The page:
|Chen, Z.-Y. - LSU BATON ROUGE|
|Nierman, William - TIGR|
|Payne, Gary - NCSU|
Submitted to: Meeting Abstract
Publication Type: Abstract Only
Publication Acceptance Date: December 1, 2006
Publication Date: December 30, 2006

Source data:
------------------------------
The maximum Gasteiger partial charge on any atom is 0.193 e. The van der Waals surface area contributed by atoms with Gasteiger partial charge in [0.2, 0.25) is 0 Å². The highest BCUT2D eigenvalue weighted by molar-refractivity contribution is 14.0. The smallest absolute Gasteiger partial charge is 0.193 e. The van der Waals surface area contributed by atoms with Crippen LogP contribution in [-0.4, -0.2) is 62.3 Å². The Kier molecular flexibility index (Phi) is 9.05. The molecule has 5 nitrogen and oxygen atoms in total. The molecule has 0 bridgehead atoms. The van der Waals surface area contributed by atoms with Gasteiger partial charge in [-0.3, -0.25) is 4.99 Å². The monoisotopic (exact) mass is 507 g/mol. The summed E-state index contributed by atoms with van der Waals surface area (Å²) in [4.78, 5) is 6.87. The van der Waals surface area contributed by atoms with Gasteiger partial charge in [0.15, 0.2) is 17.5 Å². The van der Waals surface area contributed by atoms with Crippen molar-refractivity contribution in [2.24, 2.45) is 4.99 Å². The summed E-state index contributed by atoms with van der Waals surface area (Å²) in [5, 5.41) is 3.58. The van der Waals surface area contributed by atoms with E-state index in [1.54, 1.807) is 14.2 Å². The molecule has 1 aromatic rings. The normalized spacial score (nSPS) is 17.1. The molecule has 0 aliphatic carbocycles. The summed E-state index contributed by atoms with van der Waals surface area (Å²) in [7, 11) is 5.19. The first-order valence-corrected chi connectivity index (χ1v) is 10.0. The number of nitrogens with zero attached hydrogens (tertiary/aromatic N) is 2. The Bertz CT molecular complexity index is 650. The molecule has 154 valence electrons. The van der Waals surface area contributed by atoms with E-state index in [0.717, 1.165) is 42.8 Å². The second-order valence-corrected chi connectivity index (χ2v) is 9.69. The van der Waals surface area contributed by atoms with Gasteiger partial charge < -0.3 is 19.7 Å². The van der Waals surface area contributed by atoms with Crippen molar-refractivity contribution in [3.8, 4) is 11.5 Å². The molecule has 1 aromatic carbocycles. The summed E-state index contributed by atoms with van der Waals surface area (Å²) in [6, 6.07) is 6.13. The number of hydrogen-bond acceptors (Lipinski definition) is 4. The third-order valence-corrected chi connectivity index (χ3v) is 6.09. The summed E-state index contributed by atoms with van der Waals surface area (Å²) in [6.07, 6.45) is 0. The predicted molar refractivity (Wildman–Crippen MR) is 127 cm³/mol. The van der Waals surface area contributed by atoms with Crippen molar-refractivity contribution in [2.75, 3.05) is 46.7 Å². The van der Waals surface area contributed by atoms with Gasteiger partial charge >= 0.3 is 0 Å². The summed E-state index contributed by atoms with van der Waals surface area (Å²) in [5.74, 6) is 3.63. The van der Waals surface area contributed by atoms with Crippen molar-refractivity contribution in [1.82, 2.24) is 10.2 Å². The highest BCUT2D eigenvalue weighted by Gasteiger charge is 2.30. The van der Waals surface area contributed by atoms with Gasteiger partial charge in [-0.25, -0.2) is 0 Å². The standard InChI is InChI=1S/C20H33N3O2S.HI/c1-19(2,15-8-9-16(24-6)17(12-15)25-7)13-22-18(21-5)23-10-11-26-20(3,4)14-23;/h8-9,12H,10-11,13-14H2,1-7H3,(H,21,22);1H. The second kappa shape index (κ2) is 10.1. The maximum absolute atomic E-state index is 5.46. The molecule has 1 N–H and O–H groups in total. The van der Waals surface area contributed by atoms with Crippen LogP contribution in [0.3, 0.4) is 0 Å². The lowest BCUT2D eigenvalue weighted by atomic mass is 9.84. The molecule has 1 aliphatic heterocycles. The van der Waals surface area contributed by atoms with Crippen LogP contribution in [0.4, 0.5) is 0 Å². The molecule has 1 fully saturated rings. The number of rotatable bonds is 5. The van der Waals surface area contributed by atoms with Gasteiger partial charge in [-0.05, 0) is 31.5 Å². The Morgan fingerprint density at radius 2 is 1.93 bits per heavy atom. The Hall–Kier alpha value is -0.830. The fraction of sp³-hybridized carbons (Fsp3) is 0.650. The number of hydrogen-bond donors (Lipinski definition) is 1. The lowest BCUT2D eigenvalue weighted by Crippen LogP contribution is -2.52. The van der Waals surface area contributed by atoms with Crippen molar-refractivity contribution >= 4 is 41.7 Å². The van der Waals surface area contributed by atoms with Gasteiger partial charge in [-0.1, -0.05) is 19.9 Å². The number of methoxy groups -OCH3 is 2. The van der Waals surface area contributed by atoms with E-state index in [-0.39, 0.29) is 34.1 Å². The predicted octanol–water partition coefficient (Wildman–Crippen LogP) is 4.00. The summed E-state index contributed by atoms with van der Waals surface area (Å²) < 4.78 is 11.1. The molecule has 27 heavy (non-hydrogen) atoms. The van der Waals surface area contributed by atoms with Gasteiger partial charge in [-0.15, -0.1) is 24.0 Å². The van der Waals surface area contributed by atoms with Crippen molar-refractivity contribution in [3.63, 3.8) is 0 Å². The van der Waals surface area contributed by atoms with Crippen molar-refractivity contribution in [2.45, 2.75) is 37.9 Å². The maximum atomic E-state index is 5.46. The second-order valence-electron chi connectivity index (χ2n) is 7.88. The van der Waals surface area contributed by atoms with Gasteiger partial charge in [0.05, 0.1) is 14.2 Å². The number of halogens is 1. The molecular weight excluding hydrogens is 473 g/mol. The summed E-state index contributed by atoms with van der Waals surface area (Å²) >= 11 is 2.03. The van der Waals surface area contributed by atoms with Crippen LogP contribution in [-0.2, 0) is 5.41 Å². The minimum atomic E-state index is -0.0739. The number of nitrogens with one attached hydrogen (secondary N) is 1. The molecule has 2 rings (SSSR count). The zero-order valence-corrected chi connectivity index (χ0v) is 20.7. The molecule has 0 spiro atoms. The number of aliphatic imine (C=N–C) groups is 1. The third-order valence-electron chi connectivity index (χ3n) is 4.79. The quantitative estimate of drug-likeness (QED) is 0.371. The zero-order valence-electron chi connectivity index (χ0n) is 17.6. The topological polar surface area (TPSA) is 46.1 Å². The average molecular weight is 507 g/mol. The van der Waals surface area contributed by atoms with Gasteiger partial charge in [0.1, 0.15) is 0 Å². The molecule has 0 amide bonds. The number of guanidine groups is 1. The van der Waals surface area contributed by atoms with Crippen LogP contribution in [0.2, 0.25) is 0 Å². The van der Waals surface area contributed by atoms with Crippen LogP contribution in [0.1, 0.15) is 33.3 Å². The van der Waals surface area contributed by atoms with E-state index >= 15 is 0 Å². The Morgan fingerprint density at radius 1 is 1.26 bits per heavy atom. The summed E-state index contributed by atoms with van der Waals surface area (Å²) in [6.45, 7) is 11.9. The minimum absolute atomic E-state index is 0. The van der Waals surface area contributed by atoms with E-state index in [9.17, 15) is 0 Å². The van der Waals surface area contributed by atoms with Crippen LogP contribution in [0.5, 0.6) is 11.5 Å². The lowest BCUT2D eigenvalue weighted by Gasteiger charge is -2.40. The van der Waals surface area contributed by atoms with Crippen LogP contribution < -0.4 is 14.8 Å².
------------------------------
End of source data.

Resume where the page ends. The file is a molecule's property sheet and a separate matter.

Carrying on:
Citation: Cleveland, T.E., Yu, J., Chen, Z., Brown, R.L., Cary, J.W., Rajasekaran, K., Bhatnagar, D., Campbell, B.C., Nierman, W.C., Payne, G.A. 2006. The Use of Crop Proteomics and Fungal Genomics in Elucidating Fungus-Crop Interactions. In: Proceedings of the Myco-Globe Conference, September 26-30, 2006, Bari, Italy. p. 32. Technical Abstract: Understanding the complex interrelationships of plant and fungal gene products during the host plant-Aspergillus flavus interaction is key in developing strategies to interrupt the aflatoxin contamination process. Fungal processes necessary for invasion of the plant and production of aflatoxin can be broken down into three categories: 1) cell wall degradation (cellulases, pectinases, amylases and proteinases), 2) fungal development (cell wall synthesis and conidiophore and conidial formation), and 3) aflatoxin biosynthesis and regulation. Fungal Expressed Sequence Tag (EST), microarray, and whole genome sequencing projects have led to a rapid expansion in the number of candidate genes governing the processes involved in invasion of the plant and aflatoxin contamination. Plant factors have been discovered through the use of proteomics and natural product chemistry that may influence fungal processes involved in invasion and aflatoxin contamination. These factors can also be divided into three categories: 1) seed proteins/inhibitors of fungal cell wall degrading enzymes, 2) seed/kernel natural products which may influence fungal growth and/or aflatoxin synthesis, and 3) plant stress responsive proteins. If the interaction between the plant and the fungus can be better understood through use of proteomics, genomics and natural product chemistry, particularly in how plant factors may influence fungal processes contributing to virulence and aflatoxin contamination, this information could accelerate development of breeding through marker selection and/or gene insertion technologies for enhancing host plant resistance.